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  • Colin Fraser


THREE AND A HALF STARS In a dystopian future, winning a virtual reality game could save the world.

Tye Sheridan, Ben Mendelsohn


Everything about READY PLAYER ONE speaks to vintage Spielberg, from the teen protagonists at the heart of the film to the sparkling other-world of OASIS he enters. There’s more than a touch of the adventure movies he either directed or produced (think GOONIES or GREMLINS) in Ernest Cline’s story on which the film is based. Yet those qualities which made Spielberg the unmissable darling of his generation was an innate ability to personalise the drama: we cared about ET because we really cared about Elliott. Same for Brody in JAWS, and as loopy as JURASSIC PARK is, it works because we could relate to Ellie and Malcom’s very human predicament.

Not so much here. Enter a dystopian future and a world on the brink of collapse. Distraction from chaos and poverty can be found in the expansive virtual reality of OASIS, an online game like no other. For some such as Wade (Tye Sheridan), there’s more at stake because at the heart of the game lies a digital Easter egg - whomever finds it first wins the enormous fortune of the game’s eccentric creator. In fact, there’s so much is at stake that IOI, a multi-national run by the evil Sorrento (an on form Ben Mendelsohn), has pitted vast resources to winning and it’s not about to let pesky players like Wade beat them. What ensues is a gripping contest to the death played out in both the real and virtual worlds.

As said, vintage Spielberg. And right there is one of the movie’s greatest irritations. The film (not so much the story) has one foot firmly in 2045 with the other firmly in the 1980’s to mine an endless supply of pop-culture references from John Hughes to AHA. But who are the aimed at? Not the millennial gamers who’ll get most excited about the narrative and its not like the groaning grandparents of young gamer-kids who’ve been dragged to the movies will care either. It’s perplexing, and it’s a seriously distracting fault line that runs right through the heart of READY PLAYER ONE that leaves you ruminating on cultural appropriation replacing genuine cultural experience: mash-ups, and movie mash-ups in particular, are only ever a copy after all. Given the VR background against which all this takes place, the disappointment is amplified.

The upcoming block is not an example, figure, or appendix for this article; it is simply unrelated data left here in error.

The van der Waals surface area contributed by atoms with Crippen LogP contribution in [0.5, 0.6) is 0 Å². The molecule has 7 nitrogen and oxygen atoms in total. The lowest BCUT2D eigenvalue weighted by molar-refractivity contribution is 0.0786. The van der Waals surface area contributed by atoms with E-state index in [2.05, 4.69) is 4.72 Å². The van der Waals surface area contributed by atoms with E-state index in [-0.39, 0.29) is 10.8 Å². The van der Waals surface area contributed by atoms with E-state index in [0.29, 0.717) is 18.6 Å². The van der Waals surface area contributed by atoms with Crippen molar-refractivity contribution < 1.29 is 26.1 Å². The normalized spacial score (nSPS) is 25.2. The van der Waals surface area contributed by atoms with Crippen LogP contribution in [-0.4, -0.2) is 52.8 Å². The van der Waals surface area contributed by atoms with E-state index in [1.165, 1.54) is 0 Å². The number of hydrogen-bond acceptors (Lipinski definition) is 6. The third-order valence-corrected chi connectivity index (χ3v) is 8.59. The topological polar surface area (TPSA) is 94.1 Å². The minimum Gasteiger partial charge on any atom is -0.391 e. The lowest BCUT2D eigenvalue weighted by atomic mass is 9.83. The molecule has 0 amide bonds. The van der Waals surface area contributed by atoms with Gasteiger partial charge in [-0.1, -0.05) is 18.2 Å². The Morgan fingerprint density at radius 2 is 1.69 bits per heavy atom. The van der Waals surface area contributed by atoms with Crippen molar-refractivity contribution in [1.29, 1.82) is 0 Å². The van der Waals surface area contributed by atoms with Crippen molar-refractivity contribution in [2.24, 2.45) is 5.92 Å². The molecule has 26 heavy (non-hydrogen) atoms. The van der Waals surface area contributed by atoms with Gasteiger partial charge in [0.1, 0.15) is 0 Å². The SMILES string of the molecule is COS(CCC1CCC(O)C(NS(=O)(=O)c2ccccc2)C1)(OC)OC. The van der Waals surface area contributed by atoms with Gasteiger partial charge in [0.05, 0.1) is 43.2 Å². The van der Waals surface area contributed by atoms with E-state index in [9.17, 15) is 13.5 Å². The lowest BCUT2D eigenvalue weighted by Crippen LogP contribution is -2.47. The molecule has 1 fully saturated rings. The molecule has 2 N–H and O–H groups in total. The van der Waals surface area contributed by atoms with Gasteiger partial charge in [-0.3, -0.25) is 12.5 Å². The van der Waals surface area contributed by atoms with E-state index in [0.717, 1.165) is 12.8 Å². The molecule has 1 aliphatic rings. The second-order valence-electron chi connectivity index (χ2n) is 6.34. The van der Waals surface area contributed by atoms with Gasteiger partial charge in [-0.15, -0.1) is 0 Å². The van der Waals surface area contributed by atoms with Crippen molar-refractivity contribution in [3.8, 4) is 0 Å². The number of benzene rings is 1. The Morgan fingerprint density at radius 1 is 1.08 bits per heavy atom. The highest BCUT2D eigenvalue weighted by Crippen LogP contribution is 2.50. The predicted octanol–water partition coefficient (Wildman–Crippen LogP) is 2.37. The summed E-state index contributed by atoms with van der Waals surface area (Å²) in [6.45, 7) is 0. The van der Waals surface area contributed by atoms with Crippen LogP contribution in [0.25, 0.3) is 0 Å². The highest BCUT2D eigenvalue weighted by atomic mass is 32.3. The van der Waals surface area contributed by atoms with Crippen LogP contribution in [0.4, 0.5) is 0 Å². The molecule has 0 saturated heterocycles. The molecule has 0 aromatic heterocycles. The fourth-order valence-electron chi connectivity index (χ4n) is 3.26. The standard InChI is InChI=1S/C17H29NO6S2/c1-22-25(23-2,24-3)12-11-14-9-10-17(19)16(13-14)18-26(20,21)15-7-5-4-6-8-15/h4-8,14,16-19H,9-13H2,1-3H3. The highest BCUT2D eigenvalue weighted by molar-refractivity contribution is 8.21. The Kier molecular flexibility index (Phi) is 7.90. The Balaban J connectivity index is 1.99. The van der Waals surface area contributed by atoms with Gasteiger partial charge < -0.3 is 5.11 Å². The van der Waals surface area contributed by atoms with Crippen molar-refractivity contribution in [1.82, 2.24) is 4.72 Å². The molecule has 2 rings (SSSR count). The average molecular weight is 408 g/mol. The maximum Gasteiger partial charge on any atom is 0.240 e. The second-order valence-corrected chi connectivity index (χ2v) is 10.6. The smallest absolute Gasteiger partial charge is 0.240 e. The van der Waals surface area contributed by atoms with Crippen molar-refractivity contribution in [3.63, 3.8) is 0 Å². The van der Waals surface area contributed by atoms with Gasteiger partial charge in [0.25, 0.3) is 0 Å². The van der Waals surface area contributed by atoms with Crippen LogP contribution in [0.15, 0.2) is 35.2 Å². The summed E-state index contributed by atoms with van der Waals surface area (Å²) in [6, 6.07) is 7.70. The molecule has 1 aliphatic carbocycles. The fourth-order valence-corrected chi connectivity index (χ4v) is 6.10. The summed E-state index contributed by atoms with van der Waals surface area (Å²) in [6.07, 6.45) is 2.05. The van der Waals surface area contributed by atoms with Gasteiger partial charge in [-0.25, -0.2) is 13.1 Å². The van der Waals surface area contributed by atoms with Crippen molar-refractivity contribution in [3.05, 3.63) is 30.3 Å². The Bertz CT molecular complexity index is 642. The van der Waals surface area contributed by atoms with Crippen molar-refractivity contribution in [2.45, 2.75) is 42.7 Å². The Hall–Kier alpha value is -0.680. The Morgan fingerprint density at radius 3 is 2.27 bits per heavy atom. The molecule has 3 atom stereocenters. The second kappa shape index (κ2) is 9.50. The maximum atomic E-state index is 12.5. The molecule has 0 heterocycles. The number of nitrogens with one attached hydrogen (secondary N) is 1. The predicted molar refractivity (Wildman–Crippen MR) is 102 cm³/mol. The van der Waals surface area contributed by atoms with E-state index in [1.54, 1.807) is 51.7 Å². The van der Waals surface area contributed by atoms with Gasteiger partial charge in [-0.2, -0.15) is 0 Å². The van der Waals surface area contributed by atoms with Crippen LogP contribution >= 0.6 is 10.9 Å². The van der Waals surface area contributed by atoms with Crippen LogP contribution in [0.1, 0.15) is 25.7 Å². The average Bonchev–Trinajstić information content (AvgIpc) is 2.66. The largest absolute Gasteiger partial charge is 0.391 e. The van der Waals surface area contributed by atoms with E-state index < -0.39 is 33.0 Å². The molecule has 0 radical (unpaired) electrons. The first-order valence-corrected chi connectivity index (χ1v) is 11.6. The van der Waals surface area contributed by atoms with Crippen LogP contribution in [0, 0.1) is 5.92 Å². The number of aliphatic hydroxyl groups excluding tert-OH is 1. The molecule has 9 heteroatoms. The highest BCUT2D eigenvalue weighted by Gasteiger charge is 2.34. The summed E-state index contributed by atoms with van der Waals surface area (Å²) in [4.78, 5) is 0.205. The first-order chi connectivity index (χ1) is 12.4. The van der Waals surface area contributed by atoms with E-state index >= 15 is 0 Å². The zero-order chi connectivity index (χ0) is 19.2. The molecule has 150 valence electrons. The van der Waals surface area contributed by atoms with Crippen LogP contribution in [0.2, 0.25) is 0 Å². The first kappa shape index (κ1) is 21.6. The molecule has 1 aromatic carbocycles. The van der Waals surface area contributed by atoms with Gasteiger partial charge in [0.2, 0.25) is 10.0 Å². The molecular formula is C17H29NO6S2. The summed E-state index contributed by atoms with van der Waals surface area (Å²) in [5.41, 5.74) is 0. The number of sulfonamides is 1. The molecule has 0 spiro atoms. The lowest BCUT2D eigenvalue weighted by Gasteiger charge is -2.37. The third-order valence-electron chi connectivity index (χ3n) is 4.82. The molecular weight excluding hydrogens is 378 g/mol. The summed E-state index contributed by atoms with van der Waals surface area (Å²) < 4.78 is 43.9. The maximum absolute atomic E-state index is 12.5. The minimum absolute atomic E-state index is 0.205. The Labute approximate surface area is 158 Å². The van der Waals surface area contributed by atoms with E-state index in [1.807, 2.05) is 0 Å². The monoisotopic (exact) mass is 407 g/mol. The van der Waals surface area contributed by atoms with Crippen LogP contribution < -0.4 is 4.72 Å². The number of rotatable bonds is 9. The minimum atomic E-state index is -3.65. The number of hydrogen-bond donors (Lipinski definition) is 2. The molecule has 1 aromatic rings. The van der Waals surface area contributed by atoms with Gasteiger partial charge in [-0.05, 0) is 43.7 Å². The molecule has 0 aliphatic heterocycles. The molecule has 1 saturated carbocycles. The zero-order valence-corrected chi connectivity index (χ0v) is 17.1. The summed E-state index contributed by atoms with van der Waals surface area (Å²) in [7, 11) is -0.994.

Perhaps that’s a sly point Spielberg is making: that art has long since eaten itself and is now steadily working its way through the rest of humanity. That the hollow thrill experienced watching READY PLAYER ONE (and to be fair, it is often thrilling but in a high-calorie theme-park kind of way), mirrors the digital world we’re creating around ourselves whee an Easter egg is its biggest reward. If so, it’s far too sly to resonate. Without having created much in the way of empathy for his human characters, a disparate bunch whose emotional core is blocked out rather than finely drawn, it’s hard to generate any real concern for their plight. Back to JAWS and there was always real concern that Brody’s son would end up shark food, even though we always knew he wouldn’t.

No doubt gamers will enjoy the adrenaline rush of READY PLAYER ONE and the shiny world it inhabits. It’s an intense visual experience, more so in 3D. But then, they’d probably prefer to be playing the game itself. And nowhere is that response in the vintage Spielberg play book.


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